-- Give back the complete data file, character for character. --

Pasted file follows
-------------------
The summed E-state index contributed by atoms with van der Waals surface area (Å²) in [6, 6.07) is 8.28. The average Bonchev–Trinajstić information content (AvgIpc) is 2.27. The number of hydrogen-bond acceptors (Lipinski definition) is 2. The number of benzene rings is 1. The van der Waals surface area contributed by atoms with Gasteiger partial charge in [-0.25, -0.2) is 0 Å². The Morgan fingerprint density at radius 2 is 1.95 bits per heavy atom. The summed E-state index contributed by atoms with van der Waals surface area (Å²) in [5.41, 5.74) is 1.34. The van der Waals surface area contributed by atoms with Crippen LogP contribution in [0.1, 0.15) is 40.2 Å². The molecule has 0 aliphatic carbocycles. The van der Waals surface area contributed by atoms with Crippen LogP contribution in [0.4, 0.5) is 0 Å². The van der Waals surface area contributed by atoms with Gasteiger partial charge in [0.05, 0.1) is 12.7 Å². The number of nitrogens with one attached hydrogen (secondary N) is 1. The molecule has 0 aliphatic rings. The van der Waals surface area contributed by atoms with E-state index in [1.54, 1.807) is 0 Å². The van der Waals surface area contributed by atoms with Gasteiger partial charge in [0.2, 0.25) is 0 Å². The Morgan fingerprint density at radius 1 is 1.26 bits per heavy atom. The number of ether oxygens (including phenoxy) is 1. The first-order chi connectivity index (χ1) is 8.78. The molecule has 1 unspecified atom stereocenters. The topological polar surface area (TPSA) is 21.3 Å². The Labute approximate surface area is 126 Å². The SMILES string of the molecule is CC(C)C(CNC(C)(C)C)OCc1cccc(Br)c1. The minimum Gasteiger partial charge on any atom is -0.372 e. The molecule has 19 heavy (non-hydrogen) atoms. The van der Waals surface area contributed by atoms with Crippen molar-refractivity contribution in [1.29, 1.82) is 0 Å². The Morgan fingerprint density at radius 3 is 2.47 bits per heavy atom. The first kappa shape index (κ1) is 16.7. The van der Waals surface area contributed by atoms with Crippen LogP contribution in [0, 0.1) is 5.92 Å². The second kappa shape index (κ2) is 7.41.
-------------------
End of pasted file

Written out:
The summed E-state index contributed by atoms with van der Waals surface area (Å²) in [6, 6.07) is 8.28. The average Bonchev–Trinajstić information content (AvgIpc) is 2.27. The number of hydrogen-bond acceptors (Lipinski definition) is 2. The number of benzene rings is 1. The van der Waals surface area contributed by atoms with Gasteiger partial charge in [-0.25, -0.2) is 0 Å². The Morgan fingerprint density at radius 2 is 1.95 bits per heavy atom. The summed E-state index contributed by atoms with van der Waals surface area (Å²) in [5.41, 5.74) is 1.34. The van der Waals surface area contributed by atoms with Crippen LogP contribution in [0.1, 0.15) is 40.2 Å². The molecule has 0 aliphatic carbocycles. The van der Waals surface area contributed by atoms with Crippen LogP contribution in [0.4, 0.5) is 0 Å². The van der Waals surface area contributed by atoms with Gasteiger partial charge in [0.05, 0.1) is 12.7 Å². The number of nitrogens with one attached hydrogen (secondary N) is 1. The molecule has 0 aliphatic rings. The van der Waals surface area contributed by atoms with E-state index in [1.54, 1.807) is 0 Å². The van der Waals surface area contributed by atoms with Gasteiger partial charge in [0.2, 0.25) is 0 Å². The Morgan fingerprint density at radius 1 is 1.26 bits per heavy atom. The number of ether oxygens (including phenoxy) is 1. The first-order chi connectivity index (χ1) is 8.78. The molecule has 1 unspecified atom stereocenters. The topological polar surface area (TPSA) is 21.3 Å². The Labute approximate surface area is 126 Å². The SMILES string of the molecule is CC(C)C(CNC(C)(C)C)OCc1cccc(Br)c1. The minimum Gasteiger partial charge on any atom is -0.372 e. The molecule has 19 heavy (non-hydrogen) atoms. The van der Waals surface area contributed by atoms with Crippen molar-refractivity contribution in [1.29, 1.82) is 0 Å². The Morgan fingerprint density at radius 3 is 2.47 bits per heavy atom. The first kappa shape index (κ1) is 16.7. The van der Waals surface area contributed by atoms with Crippen LogP contribution in [0, 0.1) is 5.92 Å². The second kappa shape index (κ2) is 7.41.